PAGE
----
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Joint funds to conserve Manas

Guwahati, Oct. 26: Officials of India and Bhutan have called for efforts to set up a funding mechanism to ensure trans-boundary monitoring and co-operation between both the governments to conserve wildlife in Manas.

A report, Tigers Across Borders, released a few days back in Bhutan by its agriculture minister Pema Gyamtsho, hinted at the significance of Trans-boundary Manas Conservation Complex.

The report stated the findings of the first phase of a joint tiger monitoring study undertaken by Bhutan and India in 2010-11.

Partners involved in the survey included the governments of Bhutan and India, WWF, Ashoka Trust for Research in Ecology and the Environment (ATREE), Aaranyak and The Bhutan Foundation, which identified 14 tigers, five each living in Manas tiger reserve and in the adjoining Royal Manas National Park in Bhutan, and four that are common to both the parks.

The report said the conservation complex — a trans-boundary landscape stretching from Ripu reserve forest in India in the west, to Bhutan’s Khaling wildlife sanctuary in the east, Jigme Singye Wangchuk National Park in Bhutan to the north — could be the only landscape in the world with eight species of cats co-existing in the same area. The eight species include tiger, leopard, clouded leopard, marbled cat, golden cat, leopard cat, jungle cat and fishing cat.

A WWF official said the second phase would start in next month using camera traps. “Efforts need to be made to develop a sustainable funding mechanism to ensure trans-boundary monitoring and co-operation between both the governments. In general terms, a strategy that consolidates and then expands the present achievements can be followed to strengthen the trans-boundary conservation initiatives,” the report stated.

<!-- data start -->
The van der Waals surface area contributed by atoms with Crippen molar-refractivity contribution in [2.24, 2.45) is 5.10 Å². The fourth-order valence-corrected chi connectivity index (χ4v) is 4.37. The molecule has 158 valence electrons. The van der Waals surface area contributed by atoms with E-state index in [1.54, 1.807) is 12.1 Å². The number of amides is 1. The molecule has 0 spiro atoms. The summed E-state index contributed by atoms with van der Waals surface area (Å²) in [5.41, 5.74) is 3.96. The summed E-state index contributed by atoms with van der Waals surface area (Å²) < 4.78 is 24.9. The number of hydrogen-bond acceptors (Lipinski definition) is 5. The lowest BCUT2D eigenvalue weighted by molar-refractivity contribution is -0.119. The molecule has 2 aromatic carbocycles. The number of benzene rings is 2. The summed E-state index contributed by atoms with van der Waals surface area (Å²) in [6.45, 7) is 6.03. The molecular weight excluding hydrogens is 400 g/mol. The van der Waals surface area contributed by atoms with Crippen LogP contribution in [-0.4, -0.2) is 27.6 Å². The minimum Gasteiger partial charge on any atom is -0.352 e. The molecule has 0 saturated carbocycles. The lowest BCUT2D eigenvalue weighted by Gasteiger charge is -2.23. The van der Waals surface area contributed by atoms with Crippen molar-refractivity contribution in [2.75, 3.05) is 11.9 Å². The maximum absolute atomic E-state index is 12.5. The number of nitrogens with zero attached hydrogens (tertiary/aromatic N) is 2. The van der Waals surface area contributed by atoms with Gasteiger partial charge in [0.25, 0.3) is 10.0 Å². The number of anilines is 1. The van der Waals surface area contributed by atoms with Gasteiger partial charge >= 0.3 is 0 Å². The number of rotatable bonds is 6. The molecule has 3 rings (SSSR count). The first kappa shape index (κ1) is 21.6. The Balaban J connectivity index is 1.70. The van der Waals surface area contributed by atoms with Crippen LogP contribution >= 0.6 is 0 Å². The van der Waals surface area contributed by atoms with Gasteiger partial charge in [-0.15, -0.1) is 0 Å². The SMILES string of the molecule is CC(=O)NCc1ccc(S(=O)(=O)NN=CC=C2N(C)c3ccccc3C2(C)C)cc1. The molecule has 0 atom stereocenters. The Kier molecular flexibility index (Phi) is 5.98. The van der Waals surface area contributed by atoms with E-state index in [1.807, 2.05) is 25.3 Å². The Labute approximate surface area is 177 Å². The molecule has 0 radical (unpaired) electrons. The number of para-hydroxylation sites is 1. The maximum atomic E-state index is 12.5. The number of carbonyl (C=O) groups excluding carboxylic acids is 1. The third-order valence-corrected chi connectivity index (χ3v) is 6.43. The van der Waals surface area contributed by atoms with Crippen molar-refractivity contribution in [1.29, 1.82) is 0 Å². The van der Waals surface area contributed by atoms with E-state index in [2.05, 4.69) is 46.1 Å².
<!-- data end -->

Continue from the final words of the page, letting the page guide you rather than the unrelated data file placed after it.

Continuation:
It said future plans should evolve a lasting commitment by the two governments of India and Bhutan for wildlife monitoring.

“Future programmes should also concentrate on developing specific field skills and practical training, to report poaching and illegal trade of species. These initial steps will inspire confidence to build partnerships and commitment for a long term collaboration,” the report added.

BTC deputy chief Kampha Borgoyary said the council was responsible for conserving this trans-boundary landscape and worked closely with Bhutan to protect it since its formation.

“The Manas landscape, besides Kaziranga tiger reserve, is the most promising tiger habitat in the whole of the Northeast. With adequate law enforcement, this complex will surely establish itself as a source site for tigers in the region,” the report stated.

The director-general of ministry of agriculture and forests, Bhutan, Karma Dukpa, said the two parks were looking for a common approach to conservation problems.

The report called for identification of areas, frequency and mode of joint patrolling by forest staff at the field level.

It also emphasised that information on illegal activities like poaching and other wildlife crimes should be directly shared at the highest levels of the park management and should be intimated to the frontline staff for necessary action.